girls calling the shots: Fatally Yours interviews Emily Hagins

Emily Hagins talks with Fatally Yours about her upcoming projects and what it's like being a girl director of horror films (image courtesy of

Today I want to share an interview with Emily Hagins. You may remember that I wrote about Hagins and her films Pathogen and Zombie Girl back in January, when Hagins came to Austin and screened her documentary at the Alamo Drafthouse. Well Fatally Yours, a site devoted to horror films and fans, is celebrating “Women in Horror Recognition Month” this February by interviewing female bloggers, critics, directors, producers, and actors associated with the horror genre. Fatally Yours talks with the Hagins on what it’s like working in a predominantly male profession (directing) and genre of filmmaking (horror). Sarah “Fatally Yours” Jahier, the interviewer, poses some tough questions to Hagins and really probes the director’s thoughts on gender and genre.

Here are a few snipets from the interview.

On her connection to horror films:

Fatally Yours: How and when did you fall in love with horror?

Emily Hagins:
I was pretty scared of horror movies until I was 11-years-old. That’s when I saw the Australian zombie movie Undead. It’s both silly and scary, and at the time I didn’t know horror films could be anything other than scary (this was before Shaun of the Dead came out). Not only did this make me not as scared to watch horror movies, but it also provoked my interest in watching more.

Fatally Yours: What are others’ reactions when you tell them you are involved in the horror genre, especially at such a young age?

Emily Hagins: I think sometimes people wonder if I’m well-rounded or obsessed with horror. To answer those questions, I love all kinds of movies. Horror movies are fun to watch and make, but they’re not the only kind of movies that I want to watch or make. My parents were always open to talking about movies with me, which they did instead of trying to prevent me from watching horror movies. However, there were some movies that they made wait to watch too, haha.

A poster for Emily Hagin\'s first feature-length film Pathogen (image courtesy of Hagin's site:

Emily’s thoughts on representations of gender in horror films:

Fatally Yours: Why do you think the horror genre has primarily been a man’s domain?

Emily Hagins: I think women tend to gravitate towards romance or dramas, which is probably why romantic comedies have been dubbed “chick flicks.” Horror films (and action) almost seem like the opposite of romantic comedies, so they have become the “guy flicks.” I think studios feel more comfortable hiring a guy to direct a movie of a genre with an audience that is mainly men.

Fatally Yours: Do you ever get annoyed at how women in horror movies always end naked or with their clothes ripped off?

Emily Hagins: Haha, yeah. But I usually just think, “A guy probably made this movie or insisted on this scene.” It depends on how good the movie is for me to be distracted or not distracted by it because it’s pretty common.

Emily Hagins admires the work and dedication of fellow female director Kathryn Bigelow, shown here on location for her film The Hurt Locker (image courtesy of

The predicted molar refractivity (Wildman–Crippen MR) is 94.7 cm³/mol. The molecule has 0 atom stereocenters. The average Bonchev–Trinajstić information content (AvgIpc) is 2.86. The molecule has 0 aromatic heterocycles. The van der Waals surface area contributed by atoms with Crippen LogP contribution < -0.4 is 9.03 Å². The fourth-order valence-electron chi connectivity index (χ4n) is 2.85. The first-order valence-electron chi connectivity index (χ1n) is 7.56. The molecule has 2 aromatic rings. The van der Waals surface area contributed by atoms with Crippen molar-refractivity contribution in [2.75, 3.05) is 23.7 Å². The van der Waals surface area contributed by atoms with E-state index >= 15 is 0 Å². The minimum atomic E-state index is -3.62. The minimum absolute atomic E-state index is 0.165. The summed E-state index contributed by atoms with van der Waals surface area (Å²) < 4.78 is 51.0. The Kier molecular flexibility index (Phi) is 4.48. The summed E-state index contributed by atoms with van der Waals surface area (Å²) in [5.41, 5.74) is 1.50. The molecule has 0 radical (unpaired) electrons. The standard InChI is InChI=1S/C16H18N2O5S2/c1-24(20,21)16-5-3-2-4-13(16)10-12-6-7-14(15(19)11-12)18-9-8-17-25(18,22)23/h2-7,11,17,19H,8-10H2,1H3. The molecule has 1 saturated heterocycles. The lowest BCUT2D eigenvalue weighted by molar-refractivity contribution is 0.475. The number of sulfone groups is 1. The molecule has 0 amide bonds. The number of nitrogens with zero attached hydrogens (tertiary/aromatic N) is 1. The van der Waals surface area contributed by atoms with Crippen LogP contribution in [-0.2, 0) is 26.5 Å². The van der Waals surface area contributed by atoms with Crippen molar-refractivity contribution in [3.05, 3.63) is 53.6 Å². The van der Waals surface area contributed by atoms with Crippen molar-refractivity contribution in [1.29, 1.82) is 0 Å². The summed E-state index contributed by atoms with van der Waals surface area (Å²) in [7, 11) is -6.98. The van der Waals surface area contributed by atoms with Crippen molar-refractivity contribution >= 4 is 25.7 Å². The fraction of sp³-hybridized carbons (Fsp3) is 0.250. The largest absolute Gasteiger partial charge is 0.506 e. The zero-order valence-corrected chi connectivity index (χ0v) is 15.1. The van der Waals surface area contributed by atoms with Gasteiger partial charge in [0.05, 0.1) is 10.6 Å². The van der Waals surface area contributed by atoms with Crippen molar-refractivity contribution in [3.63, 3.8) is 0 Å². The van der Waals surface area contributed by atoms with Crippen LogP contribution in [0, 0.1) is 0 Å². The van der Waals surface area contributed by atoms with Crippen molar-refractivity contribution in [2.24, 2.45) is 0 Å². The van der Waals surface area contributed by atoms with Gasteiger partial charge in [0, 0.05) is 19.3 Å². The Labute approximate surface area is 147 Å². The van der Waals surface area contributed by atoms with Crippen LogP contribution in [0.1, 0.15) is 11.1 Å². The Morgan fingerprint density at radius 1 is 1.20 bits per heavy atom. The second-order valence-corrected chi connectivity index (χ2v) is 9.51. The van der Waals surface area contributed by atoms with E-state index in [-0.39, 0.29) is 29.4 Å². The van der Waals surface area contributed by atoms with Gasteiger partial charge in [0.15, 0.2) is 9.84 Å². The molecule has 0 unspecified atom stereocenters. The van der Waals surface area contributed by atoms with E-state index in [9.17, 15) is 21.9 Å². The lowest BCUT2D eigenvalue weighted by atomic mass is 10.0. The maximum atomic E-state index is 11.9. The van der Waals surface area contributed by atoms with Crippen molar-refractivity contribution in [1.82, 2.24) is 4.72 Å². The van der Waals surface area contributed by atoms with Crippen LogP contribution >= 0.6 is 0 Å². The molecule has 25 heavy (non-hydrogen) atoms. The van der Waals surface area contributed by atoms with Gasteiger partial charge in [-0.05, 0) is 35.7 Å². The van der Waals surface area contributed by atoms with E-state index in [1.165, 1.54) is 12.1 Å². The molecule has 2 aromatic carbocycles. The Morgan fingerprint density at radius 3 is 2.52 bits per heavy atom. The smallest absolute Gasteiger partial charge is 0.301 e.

and Emily’s thoughts on being a female filmmaker:

Fatally Yours: What elements can female filmmakers/authors/journalists/etc. bring to the horror genre that are lacking in males’ perspectives?

Emily Hagins: I believe writing what you know is any writer’s inherent strong point, so I think female filmmakers/writers have the potential to provide realistic and strong female characters.

Fatally Yours: What women in horror do you admire and why?

Emily Hagins: I think I would say Lexi Alexander, though I don’t know if her films would qualify as horror. She’s an independent filmmaker who doesn’t shy away from gore or action, I guess like Kathryn Bigelow too. I saw her speak at a Q & A for her film Hooligans at SXSW, and she’s very determined and passionate. That’s the kind of filmmaker I try to be.

Fatally Yours: What are your goals for yourself within the horror genre?

Emily Hagins: With any horror movies I make, I hope that people aren’t thinking “A girl made this.” I don’t like thinking “I bet a guy made this,” when I watch a movie. I’d rather just be lost in the story.

I’m overjoyed that Emily is receiving attention from blogs and critics devoted to horror films. Reading Emily’s thoughts on gender, filmmaking, and the horror genre make me feel optimistic about the future of film and the young female filmmakers who are already shaping that future!

~ by actyourage09 on February 10, 2010.

2 Responses to “girls calling the shots: Fatally Yours interviews Emily Hagins”

  1. I probably gravitate towards romance or horror.

    It’s good to see a woman have power at such an age.

    One of my friends is part of the Horror Writers’ Association, and she is very well-rounded.

    Being lost in a story is a big thing.

    • I agree that it is amazing to see a young woman demonstrate such agency – especially in the filmmaking industry. Personally I prefer action films, for some reason I’m a bit squeamish when it comes to horror films and often find myself closing my eyes and covering my ears during even the most ridiculous horror movies. However, I have female friends who love a variety of horror films – from classic slashers to J-horror to torture porn – and they are the nicest coolest ladies ever.

      Thank you for sharing your thoughts!

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